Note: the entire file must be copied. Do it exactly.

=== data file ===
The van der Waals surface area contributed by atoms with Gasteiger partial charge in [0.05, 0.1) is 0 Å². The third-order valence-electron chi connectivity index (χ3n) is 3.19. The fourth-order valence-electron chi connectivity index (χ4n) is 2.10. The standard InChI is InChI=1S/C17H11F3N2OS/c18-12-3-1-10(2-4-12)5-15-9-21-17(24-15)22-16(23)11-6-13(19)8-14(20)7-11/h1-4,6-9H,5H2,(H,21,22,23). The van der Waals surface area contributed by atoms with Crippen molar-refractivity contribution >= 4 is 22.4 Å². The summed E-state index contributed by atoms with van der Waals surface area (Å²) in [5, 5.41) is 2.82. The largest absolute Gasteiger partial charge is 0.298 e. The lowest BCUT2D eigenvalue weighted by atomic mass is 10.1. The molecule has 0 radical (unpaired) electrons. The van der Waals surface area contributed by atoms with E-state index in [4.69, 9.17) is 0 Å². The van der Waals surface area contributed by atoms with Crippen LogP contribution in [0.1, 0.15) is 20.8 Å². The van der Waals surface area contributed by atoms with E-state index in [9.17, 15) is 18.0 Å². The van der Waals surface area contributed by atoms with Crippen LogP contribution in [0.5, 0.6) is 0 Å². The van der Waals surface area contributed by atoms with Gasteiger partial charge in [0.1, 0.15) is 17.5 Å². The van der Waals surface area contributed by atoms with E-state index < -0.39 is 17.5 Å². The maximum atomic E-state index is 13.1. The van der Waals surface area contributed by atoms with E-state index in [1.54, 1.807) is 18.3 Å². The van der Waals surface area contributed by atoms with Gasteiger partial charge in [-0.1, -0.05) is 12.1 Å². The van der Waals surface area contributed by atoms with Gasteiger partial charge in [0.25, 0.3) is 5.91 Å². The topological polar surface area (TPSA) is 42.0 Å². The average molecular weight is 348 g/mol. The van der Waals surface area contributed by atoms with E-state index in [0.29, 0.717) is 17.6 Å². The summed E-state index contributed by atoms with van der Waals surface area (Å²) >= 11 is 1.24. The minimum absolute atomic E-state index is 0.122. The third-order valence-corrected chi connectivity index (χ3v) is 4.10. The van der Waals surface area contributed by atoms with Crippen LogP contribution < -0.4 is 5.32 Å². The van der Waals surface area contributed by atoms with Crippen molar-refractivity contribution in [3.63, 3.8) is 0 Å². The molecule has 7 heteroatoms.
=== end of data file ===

The van der Waals surface area contributed by atoms with Gasteiger partial charge in [0.05, 0.1) is 0 Å². The third-order valence-electron chi connectivity index (χ3n) is 3.19. The fourth-order valence-electron chi connectivity index (χ4n) is 2.10. The standard InChI is InChI=1S/C17H11F3N2OS/c18-12-3-1-10(2-4-12)5-15-9-21-17(24-15)22-16(23)11-6-13(19)8-14(20)7-11/h1-4,6-9H,5H2,(H,21,22,23). The van der Waals surface area contributed by atoms with Crippen molar-refractivity contribution >= 4 is 22.4 Å². The summed E-state index contributed by atoms with van der Waals surface area (Å²) in [5, 5.41) is 2.82. The largest absolute Gasteiger partial charge is 0.298 e. The lowest BCUT2D eigenvalue weighted by atomic mass is 10.1. The molecule has 0 radical (unpaired) electrons. The van der Waals surface area contributed by atoms with E-state index in [4.69, 9.17) is 0 Å². The van der Waals surface area contributed by atoms with Crippen LogP contribution in [0.1, 0.15) is 20.8 Å². The van der Waals surface area contributed by atoms with E-state index in [9.17, 15) is 18.0 Å². The van der Waals surface area contributed by atoms with Crippen LogP contribution in [0.5, 0.6) is 0 Å². The van der Waals surface area contributed by atoms with Gasteiger partial charge in [0.1, 0.15) is 17.5 Å². The van der Waals surface area contributed by atoms with E-state index < -0.39 is 17.5 Å². The maximum atomic E-state index is 13.1. The van der Waals surface area contributed by atoms with E-state index in [1.54, 1.807) is 18.3 Å². The van der Waals surface area contributed by atoms with Gasteiger partial charge in [-0.1, -0.05) is 12.1 Å². The van der Waals surface area contributed by atoms with Gasteiger partial charge in [0.25, 0.3) is 5.91 Å². The topological polar surface area (TPSA) is 42.0 Å². The average molecular weight is 348 g/mol. The van der Waals surface area contributed by atoms with E-state index in [0.29, 0.717) is 17.6 Å². The summed E-state index contributed by atoms with van der Waals surface area (Å²) >= 11 is 1.24. The minimum absolute atomic E-state index is 0.122. The third-order valence-corrected chi connectivity index (χ3v) is 4.10. The van der Waals surface area contributed by atoms with Crippen LogP contribution < -0.4 is 5.32 Å². The van der Waals surface area contributed by atoms with Crippen molar-refractivity contribution in [3.63, 3.8) is 0 Å². The molecule has 7 heteroatoms.